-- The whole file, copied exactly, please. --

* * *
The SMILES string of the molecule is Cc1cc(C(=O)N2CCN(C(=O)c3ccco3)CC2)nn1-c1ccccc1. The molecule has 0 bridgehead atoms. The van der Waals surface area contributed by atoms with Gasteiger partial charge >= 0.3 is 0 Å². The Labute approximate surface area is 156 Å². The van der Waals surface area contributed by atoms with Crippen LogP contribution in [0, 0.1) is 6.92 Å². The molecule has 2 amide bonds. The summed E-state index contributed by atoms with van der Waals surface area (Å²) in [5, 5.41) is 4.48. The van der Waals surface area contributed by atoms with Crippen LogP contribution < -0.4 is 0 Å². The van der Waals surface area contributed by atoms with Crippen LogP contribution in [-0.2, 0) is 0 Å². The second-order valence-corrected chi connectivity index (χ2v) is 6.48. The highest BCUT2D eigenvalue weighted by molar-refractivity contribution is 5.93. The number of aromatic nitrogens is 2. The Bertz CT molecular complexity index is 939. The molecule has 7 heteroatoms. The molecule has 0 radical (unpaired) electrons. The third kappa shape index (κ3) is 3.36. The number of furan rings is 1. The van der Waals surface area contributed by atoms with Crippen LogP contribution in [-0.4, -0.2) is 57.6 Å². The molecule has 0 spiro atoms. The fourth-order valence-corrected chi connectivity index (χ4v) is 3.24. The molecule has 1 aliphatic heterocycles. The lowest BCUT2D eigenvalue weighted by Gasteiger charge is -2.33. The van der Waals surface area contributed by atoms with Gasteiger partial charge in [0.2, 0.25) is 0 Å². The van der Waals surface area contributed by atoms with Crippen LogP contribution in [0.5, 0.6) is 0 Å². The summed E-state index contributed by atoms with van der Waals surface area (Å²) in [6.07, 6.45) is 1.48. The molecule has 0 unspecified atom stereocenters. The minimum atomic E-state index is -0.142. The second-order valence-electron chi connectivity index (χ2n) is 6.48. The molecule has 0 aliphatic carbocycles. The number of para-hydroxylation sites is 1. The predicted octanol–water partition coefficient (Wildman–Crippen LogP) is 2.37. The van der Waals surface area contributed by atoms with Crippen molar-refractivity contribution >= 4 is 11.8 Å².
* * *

The SMILES string of the molecule is Cc1cc(C(=O)N2CCN(C(=O)c3ccco3)CC2)nn1-c1ccccc1. The molecule has 0 bridgehead atoms. The van der Waals surface area contributed by atoms with Gasteiger partial charge >= 0.3 is 0 Å². The Labute approximate surface area is 156 Å². The van der Waals surface area contributed by atoms with Crippen LogP contribution in [0, 0.1) is 6.92 Å². The molecule has 2 amide bonds. The summed E-state index contributed by atoms with van der Waals surface area (Å²) in [5, 5.41) is 4.48. The van der Waals surface area contributed by atoms with Crippen LogP contribution < -0.4 is 0 Å². The van der Waals surface area contributed by atoms with Crippen LogP contribution in [-0.2, 0) is 0 Å². The second-order valence-corrected chi connectivity index (χ2v) is 6.48. The highest BCUT2D eigenvalue weighted by molar-refractivity contribution is 5.93. The number of aromatic nitrogens is 2. The Bertz CT molecular complexity index is 939. The molecule has 7 heteroatoms. The molecule has 0 radical (unpaired) electrons. The third kappa shape index (κ3) is 3.36. The number of furan rings is 1. The van der Waals surface area contributed by atoms with Crippen LogP contribution in [-0.4, -0.2) is 57.6 Å². The molecule has 0 spiro atoms. The fourth-order valence-corrected chi connectivity index (χ4v) is 3.24. The molecule has 1 aliphatic heterocycles. The lowest BCUT2D eigenvalue weighted by Gasteiger charge is -2.33. The van der Waals surface area contributed by atoms with Gasteiger partial charge in [0.2, 0.25) is 0 Å². The van der Waals surface area contributed by atoms with Crippen LogP contribution in [0.5, 0.6) is 0 Å². The summed E-state index contributed by atoms with van der Waals surface area (Å²) in [6.07, 6.45) is 1.48. The molecule has 0 unspecified atom stereocenters. The minimum atomic E-state index is -0.142. The second-order valence-electron chi connectivity index (χ2n) is 6.48. The molecule has 0 aliphatic carbocycles. The number of para-hydroxylation sites is 1. The predicted octanol–water partition coefficient (Wildman–Crippen LogP) is 2.37. The van der Waals surface area contributed by atoms with Crippen molar-refractivity contribution >= 4 is 11.8 Å².